Yesterday was much like the other working days of the retreat. A day of writing, followed by readings at 6:00 pm, followed by food, drink and fun. I spent a good deal of time wrestling with plot problems, but by the time I finished for the day, I had produced 3,005 words. For the week, I produced 17,688 new words plus the changes I made to the ghost story book. That’s an average of just under 3,000 words a day, a level of productivity I’ve never achieved before. I’m very satisfied with that. Next year, I won’t be. If I’m not getting better, I’m getting worse. Continue reading
We’re in the home stretch here at Smokey Writers. I had a terrible time getting going yesterday. I made the mistake of checking my work email for a few minutes, which set me back. I didn’t do any actual day job work; a colleague from a committee I’m part of needed a link to a court decision (he called and asked for it on Tuesday), so I re-sent him that email. However, the temptation to skim my messages proved irresistible. I did it just long enough to remind myself why I’m on vacation.
If I was home, I would have attended church services on either Holy Thursday or Good Friday or both. Since I’m ensconced in the mountains, I tried to compensate by listening to St. John’s Passion by Bach as I worked yesterday. Not quite the same, but it did remind me that Smokey Writers isn’t the only thing happening this week that’s important to me. (Of course, everyone in the house is aware of the horrible events in Brussels this week.) Continue reading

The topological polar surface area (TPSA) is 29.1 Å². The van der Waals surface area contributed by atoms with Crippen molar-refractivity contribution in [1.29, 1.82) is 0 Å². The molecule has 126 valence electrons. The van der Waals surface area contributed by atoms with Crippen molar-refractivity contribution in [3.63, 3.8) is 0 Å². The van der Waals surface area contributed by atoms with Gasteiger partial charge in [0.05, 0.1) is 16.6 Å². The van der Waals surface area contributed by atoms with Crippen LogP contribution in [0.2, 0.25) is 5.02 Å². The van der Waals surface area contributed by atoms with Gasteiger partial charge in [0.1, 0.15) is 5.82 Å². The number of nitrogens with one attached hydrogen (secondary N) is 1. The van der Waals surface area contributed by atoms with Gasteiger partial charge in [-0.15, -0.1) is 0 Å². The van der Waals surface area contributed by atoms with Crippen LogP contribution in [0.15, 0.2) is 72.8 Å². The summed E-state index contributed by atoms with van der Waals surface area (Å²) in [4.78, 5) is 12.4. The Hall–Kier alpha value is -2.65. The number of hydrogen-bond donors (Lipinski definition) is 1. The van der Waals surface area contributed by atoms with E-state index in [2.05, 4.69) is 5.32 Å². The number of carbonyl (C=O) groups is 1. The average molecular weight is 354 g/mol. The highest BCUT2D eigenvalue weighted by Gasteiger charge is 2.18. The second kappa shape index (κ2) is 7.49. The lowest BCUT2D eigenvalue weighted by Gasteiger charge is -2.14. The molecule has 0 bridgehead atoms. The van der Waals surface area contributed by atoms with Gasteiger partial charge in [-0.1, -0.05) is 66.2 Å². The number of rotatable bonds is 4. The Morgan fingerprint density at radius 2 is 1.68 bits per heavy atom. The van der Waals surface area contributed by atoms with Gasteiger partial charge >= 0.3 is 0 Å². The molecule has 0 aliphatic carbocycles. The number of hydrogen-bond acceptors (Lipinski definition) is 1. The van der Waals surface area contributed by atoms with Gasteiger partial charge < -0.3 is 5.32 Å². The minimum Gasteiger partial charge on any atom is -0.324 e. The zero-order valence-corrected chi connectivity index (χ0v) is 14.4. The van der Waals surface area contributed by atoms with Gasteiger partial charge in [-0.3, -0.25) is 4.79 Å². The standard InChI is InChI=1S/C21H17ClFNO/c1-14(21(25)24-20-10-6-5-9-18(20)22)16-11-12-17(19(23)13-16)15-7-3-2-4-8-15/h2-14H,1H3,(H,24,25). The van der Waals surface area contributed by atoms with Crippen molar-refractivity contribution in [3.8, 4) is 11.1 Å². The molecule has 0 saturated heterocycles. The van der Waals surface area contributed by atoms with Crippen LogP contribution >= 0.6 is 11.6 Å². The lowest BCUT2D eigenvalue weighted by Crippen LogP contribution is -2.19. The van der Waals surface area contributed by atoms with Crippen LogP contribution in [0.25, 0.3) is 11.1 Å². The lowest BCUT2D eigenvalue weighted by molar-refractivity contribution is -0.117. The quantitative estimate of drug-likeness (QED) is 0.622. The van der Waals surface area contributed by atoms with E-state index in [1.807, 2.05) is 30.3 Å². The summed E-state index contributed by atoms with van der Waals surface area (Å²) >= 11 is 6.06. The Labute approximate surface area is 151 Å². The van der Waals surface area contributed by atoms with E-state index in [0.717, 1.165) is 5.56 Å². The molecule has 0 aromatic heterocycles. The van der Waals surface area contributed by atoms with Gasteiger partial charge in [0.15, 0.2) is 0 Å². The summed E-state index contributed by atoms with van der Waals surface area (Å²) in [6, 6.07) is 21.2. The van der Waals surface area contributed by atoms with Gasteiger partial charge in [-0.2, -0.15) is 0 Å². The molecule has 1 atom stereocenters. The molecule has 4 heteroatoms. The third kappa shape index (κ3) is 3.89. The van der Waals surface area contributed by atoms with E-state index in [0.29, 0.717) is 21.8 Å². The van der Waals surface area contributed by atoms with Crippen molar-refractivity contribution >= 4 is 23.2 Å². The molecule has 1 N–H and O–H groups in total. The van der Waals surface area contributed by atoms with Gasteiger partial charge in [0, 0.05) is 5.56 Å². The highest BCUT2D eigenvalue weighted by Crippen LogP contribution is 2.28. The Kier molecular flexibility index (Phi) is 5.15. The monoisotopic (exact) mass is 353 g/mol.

After the free day Wednesday, it was back to regular business on Thursday of the retreat. I had a bit of a slow start (as in staring at the laptop screen and trying to figure out how I was going to start the sequence of events.) However, I got on a pretty decent roll before lunch. I did in fact kill off a character, though not the one I’d originally planned on offing. The end result was 2,716 new words for the book.
Hastening my character’s demise required me to do some research that may attract the attention of the NSA. For future reference, I was last sighted near Gatlinburg, Tennessee. Continue reading
The fourth day of the retreat was a bit different from the others. As I mentioned in yesterday’s post, it was a “free” day. There were no evening readings scheduled, so people could hang out at the house and write or go into Gatlinburg, or basically do whatever they wanted. There was no expectation that we would produce new content, though there certainly was nothing stopping anyone who wanted to work.
After I published yesterday’s post, my relative lack of sleep for the past several days caught up with me, and I snuck in a much-needed nap. After that, I got to work, and while I have yet to repeat Monday’s 5,000 words plus output, I was happy with the chapter I wrote. I finished with 1,986 words for the day, all of them for the new book. I didn’t work on the ghost story at all. It was warm enough outside that I worked for a long time on the balcony outside the dining room, at least as long as my laptop battery held out. It may theoretically be possible to grow tired of that view, but I don’t think it’s likely. Continue reading